If you have generic requirements, something that other organisations have needed and software companies have already written, then your best course is using the existing solution.  Avoid reinventing the wheel so to speak. 

When to build custom.

  1. Unique Business Needs: One of the primary reasons a company might choose to invest in custom-built software is when they have a unique business process or need that cannot be met by existing commercial software. For instance, if a company has a proprietary process that gives them a competitive edge, they might require software tailored specifically to support and enhance that process. Off-the-shelf solutions, designed for a broader audience, might not be malleable enough to accommodate these niche requirements.
  2. Scalability Concerns: As businesses grow, scalability becomes a crucial factor. Custom-built software can be designed with scalability in mind, ensuring that as the company expands, the software can handle the increased workload or adapt to changing business models without significant overhauls or migrations.  Scaling an off the shelf application can get expensive depending on the structure of license fees.
  3. Integration with Existing Systems: Off-the-shelf solutions might not always integrate seamlessly with a company's existing software stack. If a company relies heavily on legacy systems or has a heterogeneous software environment, custom software can be built to ensure perfect integration, reducing inefficiencies and potential bottlenecks.
  4. Cost Over Time: While custom software often requires a more significant initial investment, the cost over time can sometimes be lower than off-the-shelf solutions. Commercial software typically comes with recurring licensing fees, and any modifications or integrations can lead to additional costs. Custom software, once built, usually only incurs maintenance costs.  On going license costs can get very expensive, it is necessary to factor these costs into a purchasing decision.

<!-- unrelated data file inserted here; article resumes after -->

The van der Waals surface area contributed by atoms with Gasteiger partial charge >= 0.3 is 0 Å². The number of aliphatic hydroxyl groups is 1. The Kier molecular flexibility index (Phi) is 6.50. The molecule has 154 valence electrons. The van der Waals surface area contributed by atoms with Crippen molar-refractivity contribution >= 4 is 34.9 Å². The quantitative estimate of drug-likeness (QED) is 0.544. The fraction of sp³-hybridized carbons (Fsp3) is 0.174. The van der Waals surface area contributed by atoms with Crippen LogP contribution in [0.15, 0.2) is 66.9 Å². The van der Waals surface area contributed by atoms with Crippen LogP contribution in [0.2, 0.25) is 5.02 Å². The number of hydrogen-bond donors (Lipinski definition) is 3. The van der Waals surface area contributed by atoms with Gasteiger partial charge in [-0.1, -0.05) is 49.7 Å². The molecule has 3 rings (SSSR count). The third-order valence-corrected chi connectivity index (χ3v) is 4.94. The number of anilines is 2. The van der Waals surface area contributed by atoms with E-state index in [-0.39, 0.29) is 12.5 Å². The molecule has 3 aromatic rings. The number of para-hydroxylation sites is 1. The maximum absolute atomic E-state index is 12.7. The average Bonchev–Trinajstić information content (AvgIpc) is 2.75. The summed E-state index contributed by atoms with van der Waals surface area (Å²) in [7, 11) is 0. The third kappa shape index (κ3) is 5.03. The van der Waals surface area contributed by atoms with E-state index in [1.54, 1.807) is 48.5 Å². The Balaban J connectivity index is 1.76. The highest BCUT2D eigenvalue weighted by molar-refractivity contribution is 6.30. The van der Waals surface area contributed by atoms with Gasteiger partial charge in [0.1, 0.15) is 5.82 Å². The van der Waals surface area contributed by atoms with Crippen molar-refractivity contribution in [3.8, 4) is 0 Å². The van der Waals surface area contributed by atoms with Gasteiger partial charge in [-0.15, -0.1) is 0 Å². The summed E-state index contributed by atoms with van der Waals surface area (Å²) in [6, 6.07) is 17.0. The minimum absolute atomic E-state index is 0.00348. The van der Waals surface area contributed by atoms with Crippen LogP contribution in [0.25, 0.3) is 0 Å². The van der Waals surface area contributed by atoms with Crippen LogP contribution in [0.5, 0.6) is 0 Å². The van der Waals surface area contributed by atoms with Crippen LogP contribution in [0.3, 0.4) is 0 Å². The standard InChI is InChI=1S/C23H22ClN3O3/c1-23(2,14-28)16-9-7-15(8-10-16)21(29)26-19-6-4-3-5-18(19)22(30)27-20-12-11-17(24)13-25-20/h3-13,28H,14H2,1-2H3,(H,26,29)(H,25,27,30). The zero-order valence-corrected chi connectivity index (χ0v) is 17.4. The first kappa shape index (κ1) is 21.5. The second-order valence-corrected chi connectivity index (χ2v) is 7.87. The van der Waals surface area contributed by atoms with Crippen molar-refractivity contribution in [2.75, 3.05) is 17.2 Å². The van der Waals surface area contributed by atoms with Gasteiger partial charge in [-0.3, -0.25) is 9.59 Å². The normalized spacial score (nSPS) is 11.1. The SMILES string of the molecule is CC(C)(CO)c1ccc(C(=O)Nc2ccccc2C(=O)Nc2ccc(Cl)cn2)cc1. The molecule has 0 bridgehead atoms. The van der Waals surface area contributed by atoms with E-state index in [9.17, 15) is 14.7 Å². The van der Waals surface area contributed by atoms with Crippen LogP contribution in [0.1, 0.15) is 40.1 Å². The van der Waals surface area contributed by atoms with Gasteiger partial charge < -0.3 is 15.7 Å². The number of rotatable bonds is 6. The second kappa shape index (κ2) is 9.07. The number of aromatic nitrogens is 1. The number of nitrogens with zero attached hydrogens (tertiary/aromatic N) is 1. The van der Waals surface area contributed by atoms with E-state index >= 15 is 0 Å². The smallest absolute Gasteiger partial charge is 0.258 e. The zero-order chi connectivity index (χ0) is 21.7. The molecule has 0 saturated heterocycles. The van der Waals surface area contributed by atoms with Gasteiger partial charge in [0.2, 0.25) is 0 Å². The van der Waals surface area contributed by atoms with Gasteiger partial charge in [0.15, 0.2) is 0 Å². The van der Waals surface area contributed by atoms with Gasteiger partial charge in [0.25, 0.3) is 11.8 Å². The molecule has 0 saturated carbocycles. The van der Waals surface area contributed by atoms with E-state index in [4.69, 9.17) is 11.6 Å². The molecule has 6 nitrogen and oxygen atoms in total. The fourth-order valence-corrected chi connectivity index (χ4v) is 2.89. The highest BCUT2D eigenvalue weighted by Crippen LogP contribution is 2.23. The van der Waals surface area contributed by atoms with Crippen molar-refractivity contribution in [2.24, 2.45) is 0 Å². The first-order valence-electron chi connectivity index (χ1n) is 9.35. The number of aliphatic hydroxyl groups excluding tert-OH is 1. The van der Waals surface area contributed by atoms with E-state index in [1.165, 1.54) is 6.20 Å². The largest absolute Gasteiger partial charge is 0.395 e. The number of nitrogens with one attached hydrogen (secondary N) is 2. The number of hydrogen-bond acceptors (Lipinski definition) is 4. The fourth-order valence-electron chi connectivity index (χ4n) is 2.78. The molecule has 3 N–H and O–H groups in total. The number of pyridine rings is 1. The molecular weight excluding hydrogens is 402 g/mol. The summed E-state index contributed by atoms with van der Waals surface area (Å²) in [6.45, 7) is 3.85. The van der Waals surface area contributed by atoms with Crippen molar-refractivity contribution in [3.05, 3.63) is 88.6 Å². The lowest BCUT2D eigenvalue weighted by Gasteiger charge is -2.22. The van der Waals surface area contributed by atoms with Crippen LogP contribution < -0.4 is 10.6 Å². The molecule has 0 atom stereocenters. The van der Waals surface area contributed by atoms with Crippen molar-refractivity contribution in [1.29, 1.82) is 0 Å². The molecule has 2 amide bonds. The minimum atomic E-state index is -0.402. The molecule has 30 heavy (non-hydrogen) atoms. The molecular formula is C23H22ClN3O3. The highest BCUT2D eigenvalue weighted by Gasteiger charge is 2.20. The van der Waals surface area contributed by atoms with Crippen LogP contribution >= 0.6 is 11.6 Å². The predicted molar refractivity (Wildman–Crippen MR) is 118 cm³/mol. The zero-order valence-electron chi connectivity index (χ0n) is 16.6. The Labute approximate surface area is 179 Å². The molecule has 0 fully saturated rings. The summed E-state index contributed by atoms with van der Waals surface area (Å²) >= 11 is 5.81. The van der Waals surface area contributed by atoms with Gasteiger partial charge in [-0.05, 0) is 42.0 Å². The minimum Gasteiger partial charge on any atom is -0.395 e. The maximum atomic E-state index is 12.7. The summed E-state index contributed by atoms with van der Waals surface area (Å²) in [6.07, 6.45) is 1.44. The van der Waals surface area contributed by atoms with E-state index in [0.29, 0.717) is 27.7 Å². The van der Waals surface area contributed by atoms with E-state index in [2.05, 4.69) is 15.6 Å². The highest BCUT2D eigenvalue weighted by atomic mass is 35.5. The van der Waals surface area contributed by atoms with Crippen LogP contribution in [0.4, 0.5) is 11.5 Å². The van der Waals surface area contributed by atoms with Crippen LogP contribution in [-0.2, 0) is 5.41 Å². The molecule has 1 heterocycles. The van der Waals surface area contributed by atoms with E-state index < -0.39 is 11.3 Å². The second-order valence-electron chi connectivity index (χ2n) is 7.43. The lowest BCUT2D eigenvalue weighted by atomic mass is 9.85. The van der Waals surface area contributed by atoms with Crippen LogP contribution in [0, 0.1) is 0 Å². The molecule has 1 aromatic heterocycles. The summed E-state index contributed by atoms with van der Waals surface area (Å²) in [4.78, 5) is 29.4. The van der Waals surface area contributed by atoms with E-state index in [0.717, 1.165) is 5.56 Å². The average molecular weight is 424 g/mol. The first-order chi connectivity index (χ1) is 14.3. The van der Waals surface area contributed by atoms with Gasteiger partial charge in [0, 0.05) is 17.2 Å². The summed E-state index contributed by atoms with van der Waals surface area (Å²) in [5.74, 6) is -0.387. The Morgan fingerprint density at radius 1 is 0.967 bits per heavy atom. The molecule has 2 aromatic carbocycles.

5. Competitive Advantage: Custom-built software can be a source of competitive advantage. When a company has software that is tailored to its needs and is different from what competitors are using, it can lead to operational efficiencies and innovative offerings that set the company apart.
  6. Security and Compliance: In industries where strict compliance and security standards are the norm, custom software allows companies to embed these requirements from the ground up. Off-the-shelf solutions might require extensive modifications to meet industry-specific regulations.


Hybrid Approach using APIs

Today it is rear for a software system to be entirely stand alone.  Most will have some form of API to allow other applications to communicate with it. 

APIs allow for a hybrid approach to the custom built vs off the shelf question.  Your software developer is able to build custom software for your key or niche functions, and plug into off the self software for more well defined functions.  Our most common example of this is connecting to accounting systems.  We have build many custom customer relationship management (CRM) systems, which will share invoicing and customer details with an off the shelf accounting system.  This gives the customer the flexibility of custom build with the certainty of off the shelf software.



More Articles